The soybean market has been kind of volatile lately, but prices for old crop beans have still been averaging slightly over $13 per bushel, and there’s the potential to go higher if a number of crops get aggressive in bidding for acres this spring. If that happens and by how much remains to be seen, however.
At this time there are a few reasons why the market has been volatile and soybean prices have remained high. One is that demand has remained strong and steady. However, when USDA came out with its supply and demand report in February the market was perhaps a little perplexed, according to Randy Martinson, president of Martinson Ag Risk Management, Fargo, N.D.
Martinson noted that when USDA released its latest crop production estimates in February they came in about as expected by the trade, although there was some disappointment with some of the numbers.
“(The market was) a little disappointed that we didn’t see crush increased as we’ve seen record crush estimates for the last four months,” he said. “Everybody was expecting to see USDA increase the crush estimate and we were expecting to see exports increased more than what they were,” which was about 20 million bushels (MB) for soybeans and 30 MB for corn. “So not much.”
Even with that increase with export sales numbers in the Feb. 11 report, Martinson pointed out that USDA is already back to 97 percent of what the U.S. was expecting to sell for soybeans.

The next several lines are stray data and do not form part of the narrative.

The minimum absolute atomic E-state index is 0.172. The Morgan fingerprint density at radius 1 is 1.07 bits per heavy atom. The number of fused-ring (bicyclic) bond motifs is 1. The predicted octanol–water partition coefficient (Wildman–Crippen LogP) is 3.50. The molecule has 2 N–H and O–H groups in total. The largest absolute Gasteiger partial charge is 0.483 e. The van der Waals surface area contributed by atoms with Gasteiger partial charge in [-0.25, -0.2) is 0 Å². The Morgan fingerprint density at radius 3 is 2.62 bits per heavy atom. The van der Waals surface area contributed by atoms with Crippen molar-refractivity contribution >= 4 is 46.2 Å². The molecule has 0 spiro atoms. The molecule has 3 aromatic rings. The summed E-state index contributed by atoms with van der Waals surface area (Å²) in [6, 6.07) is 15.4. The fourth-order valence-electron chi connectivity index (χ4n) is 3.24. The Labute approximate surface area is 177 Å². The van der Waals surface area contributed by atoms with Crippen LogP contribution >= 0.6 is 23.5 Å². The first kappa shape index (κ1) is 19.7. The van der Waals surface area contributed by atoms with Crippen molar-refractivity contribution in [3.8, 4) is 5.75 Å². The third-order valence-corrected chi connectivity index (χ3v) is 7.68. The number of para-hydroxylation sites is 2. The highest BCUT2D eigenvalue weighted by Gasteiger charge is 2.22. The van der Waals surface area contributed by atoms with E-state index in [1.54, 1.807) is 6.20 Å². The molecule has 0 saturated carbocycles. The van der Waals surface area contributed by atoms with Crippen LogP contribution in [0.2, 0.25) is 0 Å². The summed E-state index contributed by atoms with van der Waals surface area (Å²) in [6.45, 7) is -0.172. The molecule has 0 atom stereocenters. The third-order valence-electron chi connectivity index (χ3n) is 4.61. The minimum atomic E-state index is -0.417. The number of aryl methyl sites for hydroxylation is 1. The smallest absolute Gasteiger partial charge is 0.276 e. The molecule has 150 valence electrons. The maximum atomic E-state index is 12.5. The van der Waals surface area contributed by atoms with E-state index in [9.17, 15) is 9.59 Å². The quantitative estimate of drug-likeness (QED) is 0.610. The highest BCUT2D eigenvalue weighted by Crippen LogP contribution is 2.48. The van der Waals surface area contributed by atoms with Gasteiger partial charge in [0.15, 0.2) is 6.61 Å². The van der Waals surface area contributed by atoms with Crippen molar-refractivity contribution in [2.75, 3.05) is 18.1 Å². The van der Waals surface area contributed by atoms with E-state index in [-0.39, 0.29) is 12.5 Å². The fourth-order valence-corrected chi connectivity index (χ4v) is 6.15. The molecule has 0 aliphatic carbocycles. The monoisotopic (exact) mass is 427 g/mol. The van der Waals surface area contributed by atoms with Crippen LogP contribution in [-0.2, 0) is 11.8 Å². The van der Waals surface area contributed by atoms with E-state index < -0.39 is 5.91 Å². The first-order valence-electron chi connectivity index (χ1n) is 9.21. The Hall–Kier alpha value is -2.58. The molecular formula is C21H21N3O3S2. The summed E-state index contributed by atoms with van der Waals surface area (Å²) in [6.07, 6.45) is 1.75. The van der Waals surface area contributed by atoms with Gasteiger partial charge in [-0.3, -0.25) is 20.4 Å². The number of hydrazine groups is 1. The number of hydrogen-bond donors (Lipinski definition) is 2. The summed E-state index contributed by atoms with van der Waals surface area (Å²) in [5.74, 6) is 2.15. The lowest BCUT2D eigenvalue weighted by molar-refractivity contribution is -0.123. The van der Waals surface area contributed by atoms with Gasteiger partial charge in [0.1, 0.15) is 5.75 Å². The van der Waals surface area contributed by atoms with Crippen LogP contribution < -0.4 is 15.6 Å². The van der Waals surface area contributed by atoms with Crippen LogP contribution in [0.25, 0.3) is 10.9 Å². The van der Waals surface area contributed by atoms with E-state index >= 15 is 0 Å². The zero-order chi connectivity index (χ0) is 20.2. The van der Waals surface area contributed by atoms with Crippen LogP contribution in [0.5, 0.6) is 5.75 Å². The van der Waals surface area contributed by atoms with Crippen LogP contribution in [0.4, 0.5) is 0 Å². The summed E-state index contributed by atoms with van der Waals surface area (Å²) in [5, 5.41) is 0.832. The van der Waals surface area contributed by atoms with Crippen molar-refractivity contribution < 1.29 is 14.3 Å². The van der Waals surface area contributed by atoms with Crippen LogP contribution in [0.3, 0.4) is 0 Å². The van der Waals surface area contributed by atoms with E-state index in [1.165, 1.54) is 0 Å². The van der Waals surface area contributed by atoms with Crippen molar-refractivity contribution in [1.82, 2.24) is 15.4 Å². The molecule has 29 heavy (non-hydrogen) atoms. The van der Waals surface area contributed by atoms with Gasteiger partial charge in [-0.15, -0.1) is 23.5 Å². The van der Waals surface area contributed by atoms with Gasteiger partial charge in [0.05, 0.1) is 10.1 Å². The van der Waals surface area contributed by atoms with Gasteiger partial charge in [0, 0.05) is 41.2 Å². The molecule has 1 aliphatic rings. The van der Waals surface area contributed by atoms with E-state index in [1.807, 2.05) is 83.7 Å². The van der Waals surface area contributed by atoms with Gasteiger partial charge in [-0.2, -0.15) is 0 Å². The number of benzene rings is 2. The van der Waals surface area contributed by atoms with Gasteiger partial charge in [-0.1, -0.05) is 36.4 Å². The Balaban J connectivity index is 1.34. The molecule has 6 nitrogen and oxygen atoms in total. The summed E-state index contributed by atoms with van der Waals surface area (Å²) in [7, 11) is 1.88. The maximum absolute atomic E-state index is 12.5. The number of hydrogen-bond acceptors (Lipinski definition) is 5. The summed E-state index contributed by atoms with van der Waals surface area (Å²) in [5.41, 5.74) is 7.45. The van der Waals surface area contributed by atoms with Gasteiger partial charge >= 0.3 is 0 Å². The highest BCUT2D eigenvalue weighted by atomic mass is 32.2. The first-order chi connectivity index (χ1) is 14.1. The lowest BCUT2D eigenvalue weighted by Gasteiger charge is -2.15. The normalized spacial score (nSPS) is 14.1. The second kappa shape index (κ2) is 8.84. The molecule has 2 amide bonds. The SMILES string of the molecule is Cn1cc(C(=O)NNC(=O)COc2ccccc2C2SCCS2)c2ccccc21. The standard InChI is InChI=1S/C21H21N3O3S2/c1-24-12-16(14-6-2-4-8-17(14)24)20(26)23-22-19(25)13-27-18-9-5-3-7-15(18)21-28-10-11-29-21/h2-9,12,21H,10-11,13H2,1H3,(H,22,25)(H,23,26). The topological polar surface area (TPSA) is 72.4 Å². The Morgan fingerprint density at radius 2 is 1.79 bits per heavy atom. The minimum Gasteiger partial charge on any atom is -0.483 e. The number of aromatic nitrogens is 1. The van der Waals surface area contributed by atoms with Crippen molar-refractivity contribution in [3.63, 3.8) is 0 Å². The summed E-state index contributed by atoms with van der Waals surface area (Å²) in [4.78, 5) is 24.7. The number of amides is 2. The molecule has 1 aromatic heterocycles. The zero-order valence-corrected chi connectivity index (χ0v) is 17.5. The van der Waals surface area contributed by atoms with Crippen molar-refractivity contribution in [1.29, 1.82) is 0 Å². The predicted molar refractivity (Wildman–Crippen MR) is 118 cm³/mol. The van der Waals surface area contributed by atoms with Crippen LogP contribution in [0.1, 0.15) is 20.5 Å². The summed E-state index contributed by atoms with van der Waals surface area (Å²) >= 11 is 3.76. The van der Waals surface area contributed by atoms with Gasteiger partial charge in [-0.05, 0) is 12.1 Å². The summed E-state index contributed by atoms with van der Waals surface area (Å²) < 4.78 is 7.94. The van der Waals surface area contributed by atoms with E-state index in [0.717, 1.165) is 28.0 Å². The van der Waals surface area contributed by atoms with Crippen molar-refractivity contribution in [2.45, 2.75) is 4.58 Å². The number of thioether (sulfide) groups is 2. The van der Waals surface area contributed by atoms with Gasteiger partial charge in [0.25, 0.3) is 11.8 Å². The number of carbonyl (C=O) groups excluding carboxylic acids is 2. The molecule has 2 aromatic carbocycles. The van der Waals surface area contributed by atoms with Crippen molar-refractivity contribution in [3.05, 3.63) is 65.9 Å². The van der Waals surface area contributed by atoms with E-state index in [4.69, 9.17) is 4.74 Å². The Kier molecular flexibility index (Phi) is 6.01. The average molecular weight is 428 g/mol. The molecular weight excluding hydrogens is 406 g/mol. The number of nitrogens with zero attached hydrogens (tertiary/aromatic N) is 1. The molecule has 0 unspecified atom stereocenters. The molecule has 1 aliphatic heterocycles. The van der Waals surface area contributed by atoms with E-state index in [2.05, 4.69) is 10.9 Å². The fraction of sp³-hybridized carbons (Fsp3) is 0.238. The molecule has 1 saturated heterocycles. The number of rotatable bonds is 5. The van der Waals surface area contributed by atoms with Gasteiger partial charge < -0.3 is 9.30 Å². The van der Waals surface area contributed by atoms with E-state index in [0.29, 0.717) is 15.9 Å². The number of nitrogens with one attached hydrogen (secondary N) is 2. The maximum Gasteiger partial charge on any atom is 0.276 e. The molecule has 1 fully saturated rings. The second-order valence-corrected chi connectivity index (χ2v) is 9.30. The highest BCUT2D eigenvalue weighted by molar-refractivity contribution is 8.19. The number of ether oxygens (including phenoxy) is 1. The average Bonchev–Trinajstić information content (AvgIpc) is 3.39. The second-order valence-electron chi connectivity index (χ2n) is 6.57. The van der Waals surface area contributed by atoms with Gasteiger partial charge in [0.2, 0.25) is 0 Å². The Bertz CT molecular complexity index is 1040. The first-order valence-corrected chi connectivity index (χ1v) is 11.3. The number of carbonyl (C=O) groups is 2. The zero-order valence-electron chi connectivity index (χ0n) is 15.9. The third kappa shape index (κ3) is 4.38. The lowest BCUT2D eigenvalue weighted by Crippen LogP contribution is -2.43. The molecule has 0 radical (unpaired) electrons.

“So with 97 percent of what we expected to sell already done and shipments sitting at well over 75, almost 80 percent, what we’ve sold we’ve shipped for the most part, so there’s not a lot of leeway as far as the soybean market is concerned,” he said.
The U.S. has continued to ship about a million metric ton a week and shipments have been holding up, so sales and shipments for soybeans are “very, very strong,” he continued.
“So that tells us that not only has the demand been there, but we’ve also been shipping it,” he said. “We’ve been able to continue to see sales clip ahead at about 20 million a week, which we only need to sell two million a week to make USDA’s pace, so USDA has to increase exports further.
“The problem is that we’re at 120 million bushels ending stocks estimate and USDA doesn’t want to show their true hand at where stocks are sitting at this early,” he said. “They don’t want to get it below 100 million this early because it would cause a big panic as far as soybeans are concerned.”
Martinson said demand would slow down for a short time as China was going to be absent from the market due the Chinese New Year holiday period.
“That is going to cause a little bit of a slowdown for soybean exports for the time they’re going to be on holiday,” he said.
Looking at South America, in particular Brazil, at some point soon they are expected to get harvest going in full swing. Once that starts getting into full gear that will likely take some of the export demand away from the U.S.